Managing Intrusive Thoughts to Avoid Addiction Relapse. The iconic 20th-century artist, Pablo Picasso, once famously said, “Our goals can only be reached through a vehicle of a plan, in which we must fervently believe, and upon which we must vigorously act. There is no other route to success.” This is also true if we are to have success in recovery. We must have a recovery plan and we must act upon it. In doing so, we can better avoid intrusive thoughts or addictive thinking patterns and relapse, or at least be better prepared for when they manifest and threaten our recovery.
Understanding the Nature of Intrusive Thoughts
According to an article in Social Cognitive and Affective Neuroscience, “Intrusive thoughts have been defined as unwelcome repetitive thoughts, images, or impulses.” Also, “In the last decades, clinical psychologists have empirically investigated the role of unwanted, intrusive thoughts in pathologies, such as obsessive-compulsive disorders, depression, post-traumatic stress disorder, and generalized anxiety disorder.” These investigations have also focused on intrusive thoughts associated with alcohol use disorder (AUD) and other types of substance use disorders (SUD).
A big part of intrusive thoughts has to do with what is referred to in 12-Step recovery as “the mental obsession.” The mental obsession is a representation of the type of intrusive thoughts that particularly affect individuals struggling with SUD. In active addiction, these are intrusive thoughts like:
- “What if I run out of alcohol or substances?”
- “Where can I get my next drink or drug?”
- “What can I do to make sure that no one interrupts the way I like to use substances?”
These addictive thinking patterns don’t just affect those in active addiction. They affect people in recovery, too. This includes those that are newcomers and those that have many years of sobriety. In active recovery, these types of intrusive thoughts look more like, “I wonder if I can drink ‘normal’ again? I wonder if there are any new types of alcohol or substances out there. Can I keep this up? What if I relapse?” These are the types of intrusive thoughts that can be detrimental to someone in recovery, which is why better understanding intrusive thoughts and relapse is critical.
Who Is Most Susceptible to Intrusive Thoughts?
Intrusive thoughts can affect anyone. According to the aforementioned article, “Healthy individuals [also] experience intrusive thoughts that are comparable to clinical obsessions in form and content.” The difference is that these intrusive thoughts are manageable and dissipate before they can become detrimental. This is not true for people in active addiction and people in recovery.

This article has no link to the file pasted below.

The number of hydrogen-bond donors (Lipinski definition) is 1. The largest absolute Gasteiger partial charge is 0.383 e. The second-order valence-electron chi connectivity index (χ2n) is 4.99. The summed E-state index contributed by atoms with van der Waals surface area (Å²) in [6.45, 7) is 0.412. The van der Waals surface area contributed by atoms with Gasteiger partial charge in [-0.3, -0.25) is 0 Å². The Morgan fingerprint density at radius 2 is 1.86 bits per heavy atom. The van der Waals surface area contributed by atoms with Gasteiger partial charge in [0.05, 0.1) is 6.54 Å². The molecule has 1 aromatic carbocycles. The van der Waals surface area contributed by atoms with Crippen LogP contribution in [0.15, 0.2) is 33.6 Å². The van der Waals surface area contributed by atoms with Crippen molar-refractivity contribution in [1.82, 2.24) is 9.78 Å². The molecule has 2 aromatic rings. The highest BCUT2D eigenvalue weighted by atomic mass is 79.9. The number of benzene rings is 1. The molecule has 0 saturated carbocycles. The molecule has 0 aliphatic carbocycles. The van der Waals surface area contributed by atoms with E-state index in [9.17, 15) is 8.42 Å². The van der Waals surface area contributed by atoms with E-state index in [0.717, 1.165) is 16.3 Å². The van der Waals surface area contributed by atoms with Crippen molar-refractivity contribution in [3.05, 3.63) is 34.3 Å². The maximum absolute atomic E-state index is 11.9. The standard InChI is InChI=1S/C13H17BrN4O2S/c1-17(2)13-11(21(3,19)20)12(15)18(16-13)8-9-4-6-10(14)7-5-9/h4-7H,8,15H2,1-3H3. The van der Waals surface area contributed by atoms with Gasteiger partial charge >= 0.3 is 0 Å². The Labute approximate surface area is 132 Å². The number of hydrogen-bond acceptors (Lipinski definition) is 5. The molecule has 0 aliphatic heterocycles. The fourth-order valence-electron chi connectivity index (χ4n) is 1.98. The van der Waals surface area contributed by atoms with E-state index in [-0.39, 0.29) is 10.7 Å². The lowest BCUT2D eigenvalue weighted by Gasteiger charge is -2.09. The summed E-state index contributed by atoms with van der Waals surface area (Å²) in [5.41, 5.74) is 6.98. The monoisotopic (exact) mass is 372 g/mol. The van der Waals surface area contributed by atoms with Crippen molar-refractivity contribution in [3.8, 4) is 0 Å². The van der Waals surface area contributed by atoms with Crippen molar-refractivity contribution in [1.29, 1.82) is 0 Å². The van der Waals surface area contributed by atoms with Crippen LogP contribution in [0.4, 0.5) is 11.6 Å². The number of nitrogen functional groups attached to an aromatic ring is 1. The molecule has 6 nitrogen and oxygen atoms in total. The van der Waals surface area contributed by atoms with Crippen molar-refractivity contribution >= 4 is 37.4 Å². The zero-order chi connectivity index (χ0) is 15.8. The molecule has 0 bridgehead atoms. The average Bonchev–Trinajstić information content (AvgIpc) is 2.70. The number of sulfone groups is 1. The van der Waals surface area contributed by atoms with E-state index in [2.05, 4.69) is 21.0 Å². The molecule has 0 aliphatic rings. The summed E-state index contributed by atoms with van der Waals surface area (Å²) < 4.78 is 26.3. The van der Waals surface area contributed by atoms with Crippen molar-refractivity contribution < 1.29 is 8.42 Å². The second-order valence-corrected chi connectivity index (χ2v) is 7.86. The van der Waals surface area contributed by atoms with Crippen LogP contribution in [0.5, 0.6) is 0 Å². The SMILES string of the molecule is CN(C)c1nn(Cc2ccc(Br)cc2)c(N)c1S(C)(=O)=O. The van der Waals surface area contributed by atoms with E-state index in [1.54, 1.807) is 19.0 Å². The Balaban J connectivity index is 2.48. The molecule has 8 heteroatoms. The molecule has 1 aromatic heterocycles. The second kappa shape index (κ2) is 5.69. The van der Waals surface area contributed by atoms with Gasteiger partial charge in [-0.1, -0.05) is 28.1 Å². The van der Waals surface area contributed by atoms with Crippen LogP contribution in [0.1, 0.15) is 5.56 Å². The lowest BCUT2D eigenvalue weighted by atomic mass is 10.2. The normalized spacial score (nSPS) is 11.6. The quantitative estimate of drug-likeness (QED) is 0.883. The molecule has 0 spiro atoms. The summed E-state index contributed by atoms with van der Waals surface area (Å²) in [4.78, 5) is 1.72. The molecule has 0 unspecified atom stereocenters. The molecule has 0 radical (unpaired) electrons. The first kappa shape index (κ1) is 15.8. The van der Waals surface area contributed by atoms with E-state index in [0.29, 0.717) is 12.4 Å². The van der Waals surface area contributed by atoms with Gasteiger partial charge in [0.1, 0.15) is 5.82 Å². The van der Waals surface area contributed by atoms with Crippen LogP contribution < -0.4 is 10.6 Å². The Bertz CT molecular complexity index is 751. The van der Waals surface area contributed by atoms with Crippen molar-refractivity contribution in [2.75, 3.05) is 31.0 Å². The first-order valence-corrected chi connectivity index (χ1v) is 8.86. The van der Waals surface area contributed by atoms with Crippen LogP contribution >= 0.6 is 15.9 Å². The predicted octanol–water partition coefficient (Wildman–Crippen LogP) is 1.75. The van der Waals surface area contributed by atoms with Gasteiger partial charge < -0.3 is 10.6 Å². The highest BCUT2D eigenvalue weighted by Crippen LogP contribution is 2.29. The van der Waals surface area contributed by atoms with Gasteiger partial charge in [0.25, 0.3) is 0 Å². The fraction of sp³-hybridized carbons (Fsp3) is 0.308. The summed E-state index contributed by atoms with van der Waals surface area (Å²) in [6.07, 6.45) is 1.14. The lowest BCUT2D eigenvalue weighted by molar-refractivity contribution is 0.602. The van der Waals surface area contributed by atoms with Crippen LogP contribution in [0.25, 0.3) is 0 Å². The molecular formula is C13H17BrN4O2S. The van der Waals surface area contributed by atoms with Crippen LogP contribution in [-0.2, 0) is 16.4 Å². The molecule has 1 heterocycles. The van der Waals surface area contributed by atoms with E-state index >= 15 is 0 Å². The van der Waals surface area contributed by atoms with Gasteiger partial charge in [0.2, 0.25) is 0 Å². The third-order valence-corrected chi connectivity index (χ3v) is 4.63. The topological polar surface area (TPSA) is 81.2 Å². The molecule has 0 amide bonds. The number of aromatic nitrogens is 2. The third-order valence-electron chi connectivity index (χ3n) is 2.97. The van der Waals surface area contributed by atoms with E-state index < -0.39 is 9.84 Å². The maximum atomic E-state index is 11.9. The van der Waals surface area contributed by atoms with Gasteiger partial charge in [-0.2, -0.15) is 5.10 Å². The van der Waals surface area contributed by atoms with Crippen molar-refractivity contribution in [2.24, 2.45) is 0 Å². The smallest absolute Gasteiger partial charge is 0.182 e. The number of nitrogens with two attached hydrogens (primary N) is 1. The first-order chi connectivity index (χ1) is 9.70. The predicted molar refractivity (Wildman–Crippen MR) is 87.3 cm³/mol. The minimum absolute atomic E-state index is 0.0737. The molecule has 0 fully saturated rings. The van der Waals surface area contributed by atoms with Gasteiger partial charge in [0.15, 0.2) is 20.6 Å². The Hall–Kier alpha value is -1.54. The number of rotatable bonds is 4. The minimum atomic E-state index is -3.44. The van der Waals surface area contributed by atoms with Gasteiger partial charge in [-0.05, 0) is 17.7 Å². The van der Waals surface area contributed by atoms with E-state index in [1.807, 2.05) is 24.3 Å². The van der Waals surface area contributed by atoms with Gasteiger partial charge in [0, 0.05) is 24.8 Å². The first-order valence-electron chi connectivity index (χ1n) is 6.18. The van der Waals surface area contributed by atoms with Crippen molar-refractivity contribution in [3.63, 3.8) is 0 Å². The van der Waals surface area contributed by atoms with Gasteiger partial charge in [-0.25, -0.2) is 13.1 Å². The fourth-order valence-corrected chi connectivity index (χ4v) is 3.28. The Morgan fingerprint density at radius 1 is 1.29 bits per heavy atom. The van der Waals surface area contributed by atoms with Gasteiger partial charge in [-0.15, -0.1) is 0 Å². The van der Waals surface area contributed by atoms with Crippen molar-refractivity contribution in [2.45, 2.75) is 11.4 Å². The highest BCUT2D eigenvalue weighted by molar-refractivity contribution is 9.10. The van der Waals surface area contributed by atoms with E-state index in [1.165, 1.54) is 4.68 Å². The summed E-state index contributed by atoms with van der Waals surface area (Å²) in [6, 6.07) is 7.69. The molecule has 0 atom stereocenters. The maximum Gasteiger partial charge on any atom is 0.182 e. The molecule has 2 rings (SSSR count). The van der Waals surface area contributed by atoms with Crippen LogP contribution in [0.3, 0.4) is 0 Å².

Those who struggle with issues of addiction and mental illness are much more susceptible to addictive thinking patterns. However, there are also subcategories of these illnesses that are even more susceptible. Generally, people who struggle with anxiety disorders – such as social anxiety disorder, obsessive-compulsive disorder, and generalized anxiety disorder – tend to be more susceptible. This is due to the uncomfortable internal nature of these disorders, as well as the fear of being judged.
Also, while anyone who struggles with addiction is susceptible to intrusive thoughts, those who are in long-term recovery and have stopped focusing on the actions that need to be kept to avoid relapse are susceptible. As they often say at the end of 12-Step meetings, “It works, if you work it, so work it, you’re worth it.” Once this work stops, the potential for intrusive thoughts and relapse becomes exponentially more likely.
When Are Intrusive Thoughts and Relapse Triggers Most Likely to Pop Up?
There are three words that many people in recovery may be familiar with. These words are “people, places, and things.” Now, why are these words familiar? Because, people, places, and things are most likely to be triggering to an individual in recovery.
While intrusive thoughts can pop up when least expected, there are also ways to mitigate their potential. This goes back to those three words. Intrusive thoughts are most likely to appear when triggering events happen. These may be not letting go of resentment toward a particular individual, going to a place where we once used to drink or do substances, or even seeing a brand of alcohol that we once used to prefer.
Moreover, these triggers don’t automatically have to mean intrusive thoughts and relapse. The key is to have a plan when intrusive thoughts pop up to avoid relapse. This includes staying active in whatever form of recovery we participate in, such as 12-Step or Dharma recovery, keeping an active sober network, and being open and honest with close family members, and therapists when addictive thinking patterns pop up.